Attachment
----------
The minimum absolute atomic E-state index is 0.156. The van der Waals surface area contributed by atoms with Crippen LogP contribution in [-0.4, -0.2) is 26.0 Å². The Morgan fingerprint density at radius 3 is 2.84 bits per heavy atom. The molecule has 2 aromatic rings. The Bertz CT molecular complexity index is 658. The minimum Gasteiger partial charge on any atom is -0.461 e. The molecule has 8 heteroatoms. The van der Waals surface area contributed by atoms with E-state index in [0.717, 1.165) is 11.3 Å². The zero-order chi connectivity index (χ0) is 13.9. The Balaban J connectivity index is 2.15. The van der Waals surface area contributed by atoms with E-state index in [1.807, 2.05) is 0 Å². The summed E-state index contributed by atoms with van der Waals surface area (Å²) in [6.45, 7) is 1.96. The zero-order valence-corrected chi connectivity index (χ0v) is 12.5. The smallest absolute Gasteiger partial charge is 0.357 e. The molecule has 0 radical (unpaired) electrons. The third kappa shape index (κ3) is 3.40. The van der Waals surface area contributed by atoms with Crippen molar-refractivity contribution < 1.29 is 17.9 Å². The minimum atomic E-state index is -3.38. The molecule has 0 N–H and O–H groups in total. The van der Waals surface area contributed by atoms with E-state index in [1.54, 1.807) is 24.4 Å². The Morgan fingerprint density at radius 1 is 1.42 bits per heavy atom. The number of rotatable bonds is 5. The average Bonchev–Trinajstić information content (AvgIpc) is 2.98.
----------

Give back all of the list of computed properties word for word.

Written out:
The minimum absolute atomic E-state index is 0.156. The van der Waals surface area contributed by atoms with Crippen LogP contribution in [-0.4, -0.2) is 26.0 Å². The Morgan fingerprint density at radius 3 is 2.84 bits per heavy atom. The molecule has 2 aromatic rings. The Bertz CT molecular complexity index is 658. The minimum Gasteiger partial charge on any atom is -0.461 e. The molecule has 8 heteroatoms. The van der Waals surface area contributed by atoms with E-state index in [0.717, 1.165) is 11.3 Å². The zero-order chi connectivity index (χ0) is 13.9. The Balaban J connectivity index is 2.15. The van der Waals surface area contributed by atoms with E-state index in [1.807, 2.05) is 0 Å². The summed E-state index contributed by atoms with van der Waals surface area (Å²) in [6.45, 7) is 1.96. The zero-order valence-corrected chi connectivity index (χ0v) is 12.5. The smallest absolute Gasteiger partial charge is 0.357 e. The molecule has 0 radical (unpaired) electrons. The third kappa shape index (κ3) is 3.40. The van der Waals surface area contributed by atoms with Crippen molar-refractivity contribution < 1.29 is 17.9 Å². The minimum atomic E-state index is -3.38. The molecule has 0 N–H and O–H groups in total. The van der Waals surface area contributed by atoms with E-state index in [1.54, 1.807) is 24.4 Å². The Morgan fingerprint density at radius 1 is 1.42 bits per heavy atom. The number of rotatable bonds is 5. The average Bonchev–Trinajstić information content (AvgIpc) is 2.98.